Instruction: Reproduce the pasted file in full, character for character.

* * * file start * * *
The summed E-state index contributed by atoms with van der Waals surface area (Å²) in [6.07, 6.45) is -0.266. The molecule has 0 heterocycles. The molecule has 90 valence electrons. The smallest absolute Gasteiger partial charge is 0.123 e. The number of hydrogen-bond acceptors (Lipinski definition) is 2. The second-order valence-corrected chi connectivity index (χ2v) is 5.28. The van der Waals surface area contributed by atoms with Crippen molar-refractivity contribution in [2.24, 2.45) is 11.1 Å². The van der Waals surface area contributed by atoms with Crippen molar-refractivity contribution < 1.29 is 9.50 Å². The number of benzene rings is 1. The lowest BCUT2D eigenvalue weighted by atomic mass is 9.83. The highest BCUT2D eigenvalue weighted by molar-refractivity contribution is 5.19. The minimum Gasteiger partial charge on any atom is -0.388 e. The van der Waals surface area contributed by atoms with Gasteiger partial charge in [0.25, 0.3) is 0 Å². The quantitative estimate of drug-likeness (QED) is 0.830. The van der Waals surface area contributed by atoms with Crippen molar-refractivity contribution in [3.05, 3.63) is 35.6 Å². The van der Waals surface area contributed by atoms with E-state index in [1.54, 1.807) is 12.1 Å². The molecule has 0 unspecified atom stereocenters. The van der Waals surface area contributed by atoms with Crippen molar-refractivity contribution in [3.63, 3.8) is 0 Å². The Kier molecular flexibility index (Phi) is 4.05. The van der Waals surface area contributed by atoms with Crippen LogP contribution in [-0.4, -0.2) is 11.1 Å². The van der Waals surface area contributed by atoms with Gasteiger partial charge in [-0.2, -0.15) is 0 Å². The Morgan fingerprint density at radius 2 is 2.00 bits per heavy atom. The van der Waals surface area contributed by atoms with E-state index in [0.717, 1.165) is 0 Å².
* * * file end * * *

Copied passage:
The summed E-state index contributed by atoms with van der Waals surface area (Å²) in [6.07, 6.45) is -0.266. The molecule has 0 heterocycles. The molecule has 90 valence electrons. The smallest absolute Gasteiger partial charge is 0.123 e. The number of hydrogen-bond acceptors (Lipinski definition) is 2. The second-order valence-corrected chi connectivity index (χ2v) is 5.28. The van der Waals surface area contributed by atoms with Crippen molar-refractivity contribution in [2.24, 2.45) is 11.1 Å². The van der Waals surface area contributed by atoms with Crippen molar-refractivity contribution < 1.29 is 9.50 Å². The number of benzene rings is 1. The lowest BCUT2D eigenvalue weighted by atomic mass is 9.83. The highest BCUT2D eigenvalue weighted by molar-refractivity contribution is 5.19. The minimum Gasteiger partial charge on any atom is -0.388 e. The van der Waals surface area contributed by atoms with Gasteiger partial charge in [0.25, 0.3) is 0 Å². The quantitative estimate of drug-likeness (QED) is 0.830. The van der Waals surface area contributed by atoms with Crippen molar-refractivity contribution in [3.05, 3.63) is 35.6 Å². The van der Waals surface area contributed by atoms with E-state index in [1.54, 1.807) is 12.1 Å². The molecule has 0 unspecified atom stereocenters. The van der Waals surface area contributed by atoms with Crippen molar-refractivity contribution in [3.63, 3.8) is 0 Å². The Kier molecular flexibility index (Phi) is 4.05. The van der Waals surface area contributed by atoms with Crippen LogP contribution in [-0.4, -0.2) is 11.1 Å². The van der Waals surface area contributed by atoms with Gasteiger partial charge in [-0.2, -0.15) is 0 Å². The Morgan fingerprint density at radius 2 is 2.00 bits per heavy atom. The van der Waals surface area contributed by atoms with E-state index in [0.717, 1.165) is 0 Å².